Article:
“Right you are!” Bert laughed.

“We just got that new book in for you… Carbo-Something Something in Pregnant Women and Newborns,” Mildred pulled out a freshly opened parcel from under the desk full of books.

Carbohydrate Metabolism in Pregnancy and the Newborn 1978: First Edition.”

“Yeah, that’s the one - let me find it.” Mildred rooted around in the box before pulling out a large, heavy dark blue medical textbook. “I haven’t had a chance to catalogue it yet but it’s not like I won’t know who has it,” she said with a twinkle in her eye as she handed off the hefty book.

“The Moore’s down the lane are also expecting a child this fall,” Bert said absentmindedly, thumbing through the thin paper.

“The Moore’s aren’t going to want this book,” Mildred said with a laugh. “Just bring it back when you’re done.”

“Of course! Will you also ring me when the Advances in Child Development and Behaviour, Volume 8 is returned?”

“I thought you already read that one,” Mildred exclaimed.

Oh I have,” Bert grinned, “Twice. But third time’s the charm, right?”

 

Mary dabbed her mouth and walked out of the loo. She was 36 weeks pregnant and still felt as though there were owls constantly fluttering in her stomach which didn’t bode well for her ability to keep anything down. Her doctor assured her everything was progressing nicely despite her sickness and her husband confirmed after a few weeks of research.
As miserable as she was, the excitement of having a baby trumped any discomfort. She plopped down on the sofa next to Bert who was, not surprisingly, reading another textbook. He hurriedly put his book down and pulled a small notebook and pencil out of his breast pocket.

“How much do you think you, erm, expelled that time?” Bert asked, touching the tip of the pencil lead to his tongue before bringing it to meet the paper.

“Haven’t the foggiest,” sighed Mary.

“But I have to log it!” Bert protested.

“I think it’s time to stop logging my vomit volume, dear,” Mary tried to smile.

“We have to have a complete and comprehensive chart to show the doctor when we go next week.”

“No, we don’t,” she replied carefully. “Dr. Higgens has seen countless pregnant women with nauseousness. He knows what he is doing.”

“You don’t want to plot it anymore? Are you feeling ok? That’s not like you!” exclaimed Bert, sitting straight up. “Is it time? It can’t be time. You’re only 36 weeks 2 days and--”

“No, no, there’s nothing wrong,” she said. “I’m just tired of the science of it.” The horrified look on Bert’s face made her giggle. “I just want to enjoy these last few weeks of being pregnant without constantly thinking about my vomit.”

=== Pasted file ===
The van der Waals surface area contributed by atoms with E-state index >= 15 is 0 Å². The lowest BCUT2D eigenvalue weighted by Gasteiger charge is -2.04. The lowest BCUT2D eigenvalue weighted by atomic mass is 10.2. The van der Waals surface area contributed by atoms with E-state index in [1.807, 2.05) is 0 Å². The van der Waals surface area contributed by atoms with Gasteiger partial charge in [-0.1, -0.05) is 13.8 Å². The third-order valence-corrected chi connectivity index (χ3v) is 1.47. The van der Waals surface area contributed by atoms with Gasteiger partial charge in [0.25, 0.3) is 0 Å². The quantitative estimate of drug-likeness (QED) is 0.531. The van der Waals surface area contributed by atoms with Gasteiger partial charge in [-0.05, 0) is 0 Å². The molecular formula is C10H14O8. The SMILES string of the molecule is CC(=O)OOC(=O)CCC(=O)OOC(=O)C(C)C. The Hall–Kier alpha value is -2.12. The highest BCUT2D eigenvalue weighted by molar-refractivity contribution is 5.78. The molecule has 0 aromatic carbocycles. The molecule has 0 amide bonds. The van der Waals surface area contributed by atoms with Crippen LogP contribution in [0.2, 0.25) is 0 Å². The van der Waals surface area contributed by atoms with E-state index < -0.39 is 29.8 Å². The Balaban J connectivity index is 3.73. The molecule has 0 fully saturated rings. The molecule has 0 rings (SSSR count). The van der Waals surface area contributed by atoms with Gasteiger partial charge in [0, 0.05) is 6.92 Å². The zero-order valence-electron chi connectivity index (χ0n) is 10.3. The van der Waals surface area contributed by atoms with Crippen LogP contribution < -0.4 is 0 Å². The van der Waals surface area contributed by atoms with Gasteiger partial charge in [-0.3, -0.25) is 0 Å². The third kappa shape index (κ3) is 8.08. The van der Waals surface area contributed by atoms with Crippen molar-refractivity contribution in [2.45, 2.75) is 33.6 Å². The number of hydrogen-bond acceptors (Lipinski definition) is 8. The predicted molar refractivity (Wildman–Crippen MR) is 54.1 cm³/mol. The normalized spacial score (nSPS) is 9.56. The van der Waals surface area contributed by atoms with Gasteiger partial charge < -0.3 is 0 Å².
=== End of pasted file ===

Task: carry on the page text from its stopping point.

“When have you ever been tired of science?!”

“Since a parliament of owls took up residence in my uterus for the last 36 weeks and recently seem to have been fornicating like rabbits,” Mary said, giggling again at Bert’s face. “Come on, why don’t we talk about some names while we tidy up the nursery?”

“Ah, another ‘nesting’ episode,” Bert said as he pulled out his notebook again but froze when he saw Mary’s face. “Nevermind.”

 

“Push!”

In the middle of a brilliantly sunny September day (even though owls usually fly at night) Mary felt as though the owls residing in her large stomach were fighting to escape into the bright, crisp air. Both she and

Bert were taking a lunch break at Grangers’ Dental Associates in between patients because Mary was stubborn and wanted to work as long as possible.

Mary doubled over mid bite and let out a moan Bert had never heard the likes of before. He was so taken aback, he sloshed his tea all over his starched white dentist jacket.

“Mary? Honey? Erm, what’s wr--”

“What kind of brilliant scientist can’t even identify when his wife is going into laaaabbboooorrrrr?!” she screamed as another contraction hit her like a wave.

In a fumbling and clumsy mess, very unlike the Grangers’ usual way of doing things, Bert somehow managed to get Mary to the local hospital. She was whisked from the waiting room, leaving Bert standing there, not knowing what to do for the first time in his life. Eventually, he came to his senses and logically deduced, after much consideration, to ask the nurses station where, in fact, he had to go. Thankfully, they led him to the room where his wife was already changed into a gown and in bed.

Things progressed quickly, especially given it was Mary’s first child. Before the Grangers knew it, it was time to push.

“Push!” the doctor tried to yell over the din of Mary’s screams and the nervous humming of Bert.

“Stop. Humming!” Mary yelled.

“Erm, sorry!” said Bert, but he continued to hum without realizing it.

“Stop bloody humming!”

Bert blinked a few times in confusion and then ceased. He looked on in silent concern.

‘Good. You’re doing good, Mary,” the doctor said. “Just a few more pushes should do it. You’re doing a great job.”

“Watch out for the owls,” Mary said through gritted teeth. “Their talons are out.”

“What’s that?” asked the doctor.

“Well, you see, when Mary first had an inkling she was pregnant, she felt--”

“Shut it, Bert!”

“Yes, dear,” he said, casting his eyes down. Bert may have studied all there was to know about childbirth, but he had absolutely no idea how to act around his very pregnant and very irritable wife.